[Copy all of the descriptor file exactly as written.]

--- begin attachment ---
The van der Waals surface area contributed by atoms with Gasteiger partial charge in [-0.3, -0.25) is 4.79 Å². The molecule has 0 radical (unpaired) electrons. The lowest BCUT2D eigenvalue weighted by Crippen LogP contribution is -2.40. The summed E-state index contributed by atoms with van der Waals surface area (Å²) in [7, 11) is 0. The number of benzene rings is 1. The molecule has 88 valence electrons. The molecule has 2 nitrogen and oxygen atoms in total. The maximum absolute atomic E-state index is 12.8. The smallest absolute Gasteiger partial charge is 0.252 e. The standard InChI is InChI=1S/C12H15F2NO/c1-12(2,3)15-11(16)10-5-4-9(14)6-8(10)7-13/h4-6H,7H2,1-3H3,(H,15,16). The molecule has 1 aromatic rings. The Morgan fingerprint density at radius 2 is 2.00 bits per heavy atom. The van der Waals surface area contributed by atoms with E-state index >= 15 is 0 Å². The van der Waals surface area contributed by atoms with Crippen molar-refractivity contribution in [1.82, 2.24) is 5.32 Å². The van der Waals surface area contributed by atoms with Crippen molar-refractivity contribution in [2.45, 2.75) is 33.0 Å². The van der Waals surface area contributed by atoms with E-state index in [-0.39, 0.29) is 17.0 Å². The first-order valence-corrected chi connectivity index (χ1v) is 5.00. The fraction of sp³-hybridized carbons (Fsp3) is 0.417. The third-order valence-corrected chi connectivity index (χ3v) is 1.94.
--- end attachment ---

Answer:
The van der Waals surface area contributed by atoms with Gasteiger partial charge in [-0.3, -0.25) is 4.79 Å². The molecule has 0 radical (unpaired) electrons. The lowest BCUT2D eigenvalue weighted by Crippen LogP contribution is -2.40. The summed E-state index contributed by atoms with van der Waals surface area (Å²) in [7, 11) is 0. The number of benzene rings is 1. The molecule has 88 valence electrons. The molecule has 2 nitrogen and oxygen atoms in total. The maximum absolute atomic E-state index is 12.8. The smallest absolute Gasteiger partial charge is 0.252 e. The standard InChI is InChI=1S/C12H15F2NO/c1-12(2,3)15-11(16)10-5-4-9(14)6-8(10)7-13/h4-6H,7H2,1-3H3,(H,15,16). The molecule has 1 aromatic rings. The Morgan fingerprint density at radius 2 is 2.00 bits per heavy atom. The van der Waals surface area contributed by atoms with E-state index >= 15 is 0 Å². The van der Waals surface area contributed by atoms with Crippen molar-refractivity contribution in [1.82, 2.24) is 5.32 Å². The van der Waals surface area contributed by atoms with Crippen molar-refractivity contribution in [2.45, 2.75) is 33.0 Å². The van der Waals surface area contributed by atoms with E-state index in [-0.39, 0.29) is 17.0 Å². The first-order valence-corrected chi connectivity index (χ1v) is 5.00. The fraction of sp³-hybridized carbons (Fsp3) is 0.417. The third-order valence-corrected chi connectivity index (χ3v) is 1.94.